Neurochondrin neurological autoimmunity

Shahar Shelly, Thomas J. Kryzer, Lars Komorowski, Ramona Miske, Mark D. Anderson, Eoin Flanagan, Shannon R. Hinson, Vanda A Lennon, Sean J Pittock, Andrew McKeon

Research output: Contribution to journalArticle

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Abstract

OBJECTIVES: To describe the neurologic spectrum and treatment outcomes for neurochondrin-IgG positive cases identified serologically in the Mayo Clinic Neuroimmunology Laboratory. METHODS: Archived serum and CSF specimens previously scored positive for IgGs that stained mouse hippocampal tissue in a nonuniform synaptic pattern by immunofluorescence assay (89 among 616,025 screened, 1993-2019) were reevaluated. Antibody characterization experiments revealed specificity for neurochondrin, confirmed by recombinant protein assays. RESULTS: IgG in serum (9) or CSF (4) from 8 patients yielded identical neuron-restricted CNS patterns, most pronounced in hippocampus (stratum lucidum in particular), cerebellum (Purkinje cells and molecular layer), and amygdala. All were neurochondrin-IgG positive. Five were women; median symptom onset age was 43 years (range, 30-69). Of 7 with clinical data, 6 presented with rapidly progressive cerebellar ataxia, brainstem signs, or both; 1 had isolated unexplained psychosis 1 year prior. Five of 6 had cerebellar signs, 4 with additional brainstem symptoms or signs (eye movement abnormalities, 3; dysphagia, 2; nausea and vomiting, 1). One patient with brainstem signs (vocal cord paralysis and VII nerve palsy) had accompanying myelopathy (longitudinally extensive abnormality on MRI; aquaporin-4-IgG and myelin oligodendrocyte glycoprotein-IgG negative). The 7th patient had small fiber neuropathy only. Just 1 of 7 had contemporaneous cancer (uterine). Six patients with ataxia or brainstem signs received immunotherapy, but just 1 remained ambulatory. At last follow-up, 5 had MRI evidence of severe cerebellar atrophy. CONCLUSION: In our series, neurochondrin autoimmunity was usually accompanied by a nonparaneoplastic rapidly progressive rhombencephalitis with poor neurologic outcomes. Other phenotypes and occasional paraneoplastic causes may occur.

Original languageEnglish (US)
JournalNeurology(R) neuroimmunology & neuroinflammation
Volume6
Issue number6
DOIs
StatePublished - Nov 1 2019

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Autoimmunity
Immunoglobulin G
Brain Stem
Nervous System
Eye Abnormalities
Myelin-Oligodendrocyte Glycoprotein
Aquaporin 4
Vocal Cord Paralysis
Cerebellar Ataxia
Uterine Neoplasms
Spinal Cord Diseases
Purkinje Cells
Facial Nerve
Ataxia
Deglutition Disorders
Eye Movements
Amygdala
Serum
Age of Onset
Recombinant Proteins

ASJC Scopus subject areas

  • Neurology
  • Clinical Neurology

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Neurochondrin neurological autoimmunity. / Shelly, Shahar; Kryzer, Thomas J.; Komorowski, Lars; Miske, Ramona; Anderson, Mark D.; Flanagan, Eoin; Hinson, Shannon R.; Lennon, Vanda A; Pittock, Sean J; McKeon, Andrew.

In: Neurology(R) neuroimmunology & neuroinflammation, Vol. 6, No. 6, 01.11.2019.

Research output: Contribution to journalArticle

Shelly, Shahar ; Kryzer, Thomas J. ; Komorowski, Lars ; Miske, Ramona ; Anderson, Mark D. ; Flanagan, Eoin ; Hinson, Shannon R. ; Lennon, Vanda A ; Pittock, Sean J ; McKeon, Andrew. / Neurochondrin neurological autoimmunity. In: Neurology(R) neuroimmunology & neuroinflammation. 2019 ; Vol. 6, No. 6.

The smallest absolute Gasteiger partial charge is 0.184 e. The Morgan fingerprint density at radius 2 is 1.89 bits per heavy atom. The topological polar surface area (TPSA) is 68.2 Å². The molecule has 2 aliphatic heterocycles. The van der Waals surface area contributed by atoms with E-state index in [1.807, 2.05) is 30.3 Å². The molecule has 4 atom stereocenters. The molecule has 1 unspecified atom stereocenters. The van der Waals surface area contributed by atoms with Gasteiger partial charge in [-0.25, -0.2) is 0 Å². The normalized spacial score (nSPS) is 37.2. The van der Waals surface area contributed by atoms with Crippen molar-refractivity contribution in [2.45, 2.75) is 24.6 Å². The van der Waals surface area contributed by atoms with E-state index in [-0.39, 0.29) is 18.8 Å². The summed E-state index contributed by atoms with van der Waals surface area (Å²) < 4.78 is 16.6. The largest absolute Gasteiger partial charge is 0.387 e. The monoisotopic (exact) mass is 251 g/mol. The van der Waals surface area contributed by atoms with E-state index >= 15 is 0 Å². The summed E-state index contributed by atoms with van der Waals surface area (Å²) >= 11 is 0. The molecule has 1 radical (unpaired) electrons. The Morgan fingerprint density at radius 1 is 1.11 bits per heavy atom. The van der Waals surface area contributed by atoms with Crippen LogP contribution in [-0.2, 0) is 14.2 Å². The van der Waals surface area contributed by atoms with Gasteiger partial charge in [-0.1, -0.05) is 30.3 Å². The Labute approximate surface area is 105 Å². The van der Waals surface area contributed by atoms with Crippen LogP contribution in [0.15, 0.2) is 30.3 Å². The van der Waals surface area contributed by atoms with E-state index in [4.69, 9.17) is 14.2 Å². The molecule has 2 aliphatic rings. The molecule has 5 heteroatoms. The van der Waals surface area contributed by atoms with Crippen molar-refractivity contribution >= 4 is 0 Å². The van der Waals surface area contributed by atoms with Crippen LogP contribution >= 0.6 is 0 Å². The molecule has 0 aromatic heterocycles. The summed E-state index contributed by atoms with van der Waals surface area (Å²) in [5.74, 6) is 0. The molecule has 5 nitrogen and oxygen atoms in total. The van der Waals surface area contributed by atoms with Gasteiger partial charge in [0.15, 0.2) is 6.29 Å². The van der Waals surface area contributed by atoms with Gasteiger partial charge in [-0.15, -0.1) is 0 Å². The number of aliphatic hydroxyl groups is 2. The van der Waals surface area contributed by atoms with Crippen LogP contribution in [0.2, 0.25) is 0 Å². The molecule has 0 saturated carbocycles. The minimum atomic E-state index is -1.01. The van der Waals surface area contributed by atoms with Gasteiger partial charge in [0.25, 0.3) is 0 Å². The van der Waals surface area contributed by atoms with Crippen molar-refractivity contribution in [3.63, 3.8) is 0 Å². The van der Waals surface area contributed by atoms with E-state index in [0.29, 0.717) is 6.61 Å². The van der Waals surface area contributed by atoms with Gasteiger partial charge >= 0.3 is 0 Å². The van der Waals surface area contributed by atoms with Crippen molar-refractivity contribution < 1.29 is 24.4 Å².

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AU - Shelly, Shahar

AU - Kryzer, Thomas J.

AU - Komorowski, Lars

AU - Miske, Ramona

AU - Anderson, Mark D.

AU - Flanagan, Eoin

AU - Hinson, Shannon R.

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AU - McKeon, Andrew

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AB - OBJECTIVES: To describe the neurologic spectrum and treatment outcomes for neurochondrin-IgG positive cases identified serologically in the Mayo Clinic Neuroimmunology Laboratory. METHODS: Archived serum and CSF specimens previously scored positive for IgGs that stained mouse hippocampal tissue in a nonuniform synaptic pattern by immunofluorescence assay (89 among 616,025 screened, 1993-2019) were reevaluated. Antibody characterization experiments revealed specificity for neurochondrin, confirmed by recombinant protein assays. RESULTS: IgG in serum (9) or CSF (4) from 8 patients yielded identical neuron-restricted CNS patterns, most pronounced in hippocampus (stratum lucidum in particular), cerebellum (Purkinje cells and molecular layer), and amygdala. All were neurochondrin-IgG positive. Five were women; median symptom onset age was 43 years (range, 30-69). Of 7 with clinical data, 6 presented with rapidly progressive cerebellar ataxia, brainstem signs, or both; 1 had isolated unexplained psychosis 1 year prior. Five of 6 had cerebellar signs, 4 with additional brainstem symptoms or signs (eye movement abnormalities, 3; dysphagia, 2; nausea and vomiting, 1). One patient with brainstem signs (vocal cord paralysis and VII nerve palsy) had accompanying myelopathy (longitudinally extensive abnormality on MRI; aquaporin-4-IgG and myelin oligodendrocyte glycoprotein-IgG negative). The 7th patient had small fiber neuropathy only. Just 1 of 7 had contemporaneous cancer (uterine). Six patients with ataxia or brainstem signs received immunotherapy, but just 1 remained ambulatory. At last follow-up, 5 had MRI evidence of severe cerebellar atrophy. CONCLUSION: In our series, neurochondrin autoimmunity was usually accompanied by a nonparaneoplastic rapidly progressive rhombencephalitis with poor neurologic outcomes. Other phenotypes and occasional paraneoplastic causes may occur.

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